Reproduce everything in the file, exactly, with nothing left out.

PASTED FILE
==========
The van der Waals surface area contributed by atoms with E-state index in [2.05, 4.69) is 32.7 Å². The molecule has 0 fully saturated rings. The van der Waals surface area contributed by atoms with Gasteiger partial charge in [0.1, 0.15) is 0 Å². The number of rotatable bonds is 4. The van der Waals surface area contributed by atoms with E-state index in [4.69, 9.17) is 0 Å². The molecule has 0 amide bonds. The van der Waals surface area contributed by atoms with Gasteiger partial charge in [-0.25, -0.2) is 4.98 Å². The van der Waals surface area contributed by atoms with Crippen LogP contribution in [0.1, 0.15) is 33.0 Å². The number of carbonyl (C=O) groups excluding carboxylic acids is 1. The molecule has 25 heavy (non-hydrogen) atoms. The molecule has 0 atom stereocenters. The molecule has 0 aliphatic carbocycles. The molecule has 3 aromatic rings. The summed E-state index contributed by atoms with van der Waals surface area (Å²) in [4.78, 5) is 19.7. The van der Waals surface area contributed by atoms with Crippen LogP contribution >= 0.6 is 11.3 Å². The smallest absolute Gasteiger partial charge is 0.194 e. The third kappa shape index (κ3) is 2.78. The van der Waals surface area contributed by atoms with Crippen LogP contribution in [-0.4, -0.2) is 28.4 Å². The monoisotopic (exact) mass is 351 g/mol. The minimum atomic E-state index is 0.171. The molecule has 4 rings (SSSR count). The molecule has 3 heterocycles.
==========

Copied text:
The van der Waals surface area contributed by atoms with E-state index in [2.05, 4.69) is 32.7 Å². The molecule has 0 fully saturated rings. The van der Waals surface area contributed by atoms with Gasteiger partial charge in [0.1, 0.15) is 0 Å². The number of rotatable bonds is 4. The van der Waals surface area contributed by atoms with E-state index in [4.69, 9.17) is 0 Å². The molecule has 0 amide bonds. The van der Waals surface area contributed by atoms with Gasteiger partial charge in [-0.25, -0.2) is 4.98 Å². The van der Waals surface area contributed by atoms with Crippen LogP contribution in [0.1, 0.15) is 33.0 Å². The number of carbonyl (C=O) groups excluding carboxylic acids is 1. The molecule has 25 heavy (non-hydrogen) atoms. The molecule has 0 atom stereocenters. The molecule has 0 aliphatic carbocycles. The molecule has 3 aromatic rings. The summed E-state index contributed by atoms with van der Waals surface area (Å²) in [4.78, 5) is 19.7. The van der Waals surface area contributed by atoms with Crippen LogP contribution >= 0.6 is 11.3 Å². The smallest absolute Gasteiger partial charge is 0.194 e. The third kappa shape index (κ3) is 2.78. The van der Waals surface area contributed by atoms with Crippen LogP contribution in [-0.4, -0.2) is 28.4 Å². The monoisotopic (exact) mass is 351 g/mol. The minimum atomic E-state index is 0.171. The molecule has 4 rings (SSSR count). The molecule has 3 heterocycles.